October is officially dedicated to raising awareness of breast cancer.  Bright pink athletic gear, pink-tinted yogurt containers, and pink-lit buildings broadcast support for those living with breast cancer and those attempting to cure it.  As with any good campaign, there are also catchy slogans accompanying the pinking of our surroundings.  “Big or Small, Save Them All” is just one of the ditties designed to get us thinking about a disease that killed an estimated 40,000 persons last year.

Since being diagnosed with breast cancer almost four years ago, I’ve had a complicated relationship with popular ways of framing of the fight against breast cancer.  Leaving the critiques of the movement’s pink hew to others* I’m interested in how raising awareness has only just started to include information about the most aggressive forms of breast cancer and the stories that accompany them.

By now most of us know something about what I call the breast cancer drill: You find a lump in your breast; you get a mammogram, you’re told the awful news of having breast cancer; you suffer through the trauma of surgery, chemo, and radiation.  Then best case scenario you move into remission. 

This familiarity with the breast cancer drill was at the heart of my disorientation with my own breast cancer diagnosis.  My back broke—not once, but twice—and a biopsy on my back discovered I had . . . stage IV breast cancer? 

Come again?

I’m a woman with breast cancer.  The problem is that my path to diagnosis and treatment bears little resemblance to the breast cancer drill many of us know so well.  I found no lump; the mammograms I had revealed no tumor; I had no breast surgery, no chemo that led to loss of hair.  What does it mean to have breast cancer in a way that differs so drastically from the dominant breast cancer narrative?

Because the cancer in my breast had metasticized to the bones, “saving the breasts (big or small)” was initially a non-issue.  The disinterest in the cancer in my breast was unnerving for all of us well acquainted with the drill.  I was put on the anti-estrogen drug.  I began two years of monthly treatments of the osteoporosis drug.  I began radiation—not on the breast but on my spine, hip, and pelvis, all places to which the cancer had metasticized.  I had surgery on my back to repair the vertebra destroyed by the cancer.

All the treatment I underwent was for the express purpose of stopping the cancer from destroying more of my bones (or moving into my organs).  And thus far I’ve been incredibly fortunate: the multiple medical interventions worked as they ideally are supposed to and I’ve been in remission for much of the past three years.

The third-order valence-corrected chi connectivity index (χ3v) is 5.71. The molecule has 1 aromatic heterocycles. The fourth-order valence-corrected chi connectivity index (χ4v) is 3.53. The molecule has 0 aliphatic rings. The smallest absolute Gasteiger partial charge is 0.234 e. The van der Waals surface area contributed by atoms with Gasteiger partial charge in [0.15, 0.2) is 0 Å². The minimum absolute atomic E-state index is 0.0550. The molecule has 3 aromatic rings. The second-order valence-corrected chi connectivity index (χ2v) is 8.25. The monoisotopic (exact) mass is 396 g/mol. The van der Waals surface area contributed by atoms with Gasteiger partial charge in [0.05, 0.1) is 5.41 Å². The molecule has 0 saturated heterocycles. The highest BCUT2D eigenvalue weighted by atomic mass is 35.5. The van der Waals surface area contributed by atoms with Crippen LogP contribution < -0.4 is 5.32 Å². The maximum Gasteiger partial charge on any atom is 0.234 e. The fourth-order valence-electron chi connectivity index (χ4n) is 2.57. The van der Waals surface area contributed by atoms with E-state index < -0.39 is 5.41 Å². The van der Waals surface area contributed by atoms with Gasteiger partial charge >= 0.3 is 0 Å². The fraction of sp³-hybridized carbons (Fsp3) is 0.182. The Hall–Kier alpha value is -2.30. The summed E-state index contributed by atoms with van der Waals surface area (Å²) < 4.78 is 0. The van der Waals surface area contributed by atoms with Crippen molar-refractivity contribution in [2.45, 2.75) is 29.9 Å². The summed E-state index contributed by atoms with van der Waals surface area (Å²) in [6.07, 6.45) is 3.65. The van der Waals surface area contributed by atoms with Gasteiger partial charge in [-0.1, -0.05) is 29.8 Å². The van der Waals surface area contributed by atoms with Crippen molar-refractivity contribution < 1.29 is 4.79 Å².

But there’s more to this story.  There is no cure for metastatic breast cancer.  Oncologists hope that one day they’ll be able to treat metastatic breast cancer as a chronic condition, like diabetes.  But today the statistics are still grim: according to the May 2012 issue of the journal Nature, even though there’s been “vast improvement” on survival rates for non-metastatic (“local”) breast cancers, the journal reports that survival rates for metastatic breast cancer patients remain “dismal,” with only 22% living more than ten years with the disease.

This is one of the first Octobers when I’ve seen breast cancer awareness reach beyond the more familiar stories (which are, of course, very important) to the much-less-familiar stories of metastatic breast cancer.  At least two local news stations have interviewed women with metastatic breast cancer this month.  In one interview, the women noted how little connection they see between the pink-themed focus on breast cancer and their own journey with the disease. 

I can relate.  The pink makes me think about breasts.  Those of us with metastatic breast cancer are often thinking about our bones (and our organs) rather than our breasts.  Metastatic cancer is “Bad to the Bone.”  In the name of raising more awareness of all forms of breast cancer, perhaps it’s time to add a few new slogans to the agenda.  Then we might see that saving bones is part of the quest to contain breast cancer, too.     

*to cite just two examples of critiques of the pinking of breast cancer awareness, see Barbara Ehrenreich’s searing “Welcome to Cancerland,” or  Hamline University alum and 29-year-old cancer “thriver” Erika Lade’s Huffington Post blog, “Breast CancerAwareness: Why does my Cancer Have a Logo?”

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